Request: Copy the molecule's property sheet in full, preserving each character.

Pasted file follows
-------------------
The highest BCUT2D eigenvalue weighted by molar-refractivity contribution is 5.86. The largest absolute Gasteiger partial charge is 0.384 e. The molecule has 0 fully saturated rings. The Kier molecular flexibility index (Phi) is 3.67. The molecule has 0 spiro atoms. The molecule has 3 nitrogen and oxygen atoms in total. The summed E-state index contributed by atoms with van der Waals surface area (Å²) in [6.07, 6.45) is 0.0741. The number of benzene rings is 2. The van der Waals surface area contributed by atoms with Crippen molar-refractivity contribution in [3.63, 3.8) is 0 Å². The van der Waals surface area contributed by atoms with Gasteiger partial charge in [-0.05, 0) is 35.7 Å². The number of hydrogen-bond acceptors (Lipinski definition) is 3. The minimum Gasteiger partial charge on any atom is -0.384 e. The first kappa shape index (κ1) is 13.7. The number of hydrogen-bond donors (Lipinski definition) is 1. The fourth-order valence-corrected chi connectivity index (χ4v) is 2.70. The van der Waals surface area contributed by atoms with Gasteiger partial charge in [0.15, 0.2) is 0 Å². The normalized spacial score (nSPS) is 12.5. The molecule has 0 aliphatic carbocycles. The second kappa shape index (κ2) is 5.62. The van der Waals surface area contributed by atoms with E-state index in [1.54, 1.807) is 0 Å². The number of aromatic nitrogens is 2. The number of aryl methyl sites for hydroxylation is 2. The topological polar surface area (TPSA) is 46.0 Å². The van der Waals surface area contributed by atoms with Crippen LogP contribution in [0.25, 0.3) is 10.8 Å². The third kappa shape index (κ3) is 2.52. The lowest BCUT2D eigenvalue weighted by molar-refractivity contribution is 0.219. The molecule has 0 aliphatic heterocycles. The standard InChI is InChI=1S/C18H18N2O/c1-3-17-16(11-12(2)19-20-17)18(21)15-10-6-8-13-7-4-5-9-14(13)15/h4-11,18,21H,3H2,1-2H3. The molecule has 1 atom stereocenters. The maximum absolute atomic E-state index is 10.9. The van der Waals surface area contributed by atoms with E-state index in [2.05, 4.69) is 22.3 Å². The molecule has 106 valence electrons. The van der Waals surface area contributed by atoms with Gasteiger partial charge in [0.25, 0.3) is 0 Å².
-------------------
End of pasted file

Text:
The highest BCUT2D eigenvalue weighted by molar-refractivity contribution is 5.86. The largest absolute Gasteiger partial charge is 0.384 e. The molecule has 0 fully saturated rings. The Kier molecular flexibility index (Phi) is 3.67. The molecule has 0 spiro atoms. The molecule has 3 nitrogen and oxygen atoms in total. The summed E-state index contributed by atoms with van der Waals surface area (Å²) in [6.07, 6.45) is 0.0741. The number of benzene rings is 2. The van der Waals surface area contributed by atoms with Crippen molar-refractivity contribution in [3.63, 3.8) is 0 Å². The van der Waals surface area contributed by atoms with Gasteiger partial charge in [-0.05, 0) is 35.7 Å². The number of hydrogen-bond acceptors (Lipinski definition) is 3. The minimum Gasteiger partial charge on any atom is -0.384 e. The first kappa shape index (κ1) is 13.7. The number of hydrogen-bond donors (Lipinski definition) is 1. The fourth-order valence-corrected chi connectivity index (χ4v) is 2.70. The van der Waals surface area contributed by atoms with Gasteiger partial charge in [0.15, 0.2) is 0 Å². The normalized spacial score (nSPS) is 12.5. The molecule has 0 aliphatic carbocycles. The second kappa shape index (κ2) is 5.62. The van der Waals surface area contributed by atoms with E-state index in [1.54, 1.807) is 0 Å². The number of aromatic nitrogens is 2. The number of aryl methyl sites for hydroxylation is 2. The topological polar surface area (TPSA) is 46.0 Å². The van der Waals surface area contributed by atoms with Crippen LogP contribution in [0.25, 0.3) is 10.8 Å². The third kappa shape index (κ3) is 2.52. The lowest BCUT2D eigenvalue weighted by molar-refractivity contribution is 0.219. The molecule has 0 aliphatic heterocycles. The standard InChI is InChI=1S/C18H18N2O/c1-3-17-16(11-12(2)19-20-17)18(21)15-10-6-8-13-7-4-5-9-14(13)15/h4-11,18,21H,3H2,1-2H3. The molecule has 1 atom stereocenters. The maximum absolute atomic E-state index is 10.9. The van der Waals surface area contributed by atoms with E-state index in [2.05, 4.69) is 22.3 Å². The molecule has 106 valence electrons. The van der Waals surface area contributed by atoms with Gasteiger partial charge in [0.25, 0.3) is 0 Å².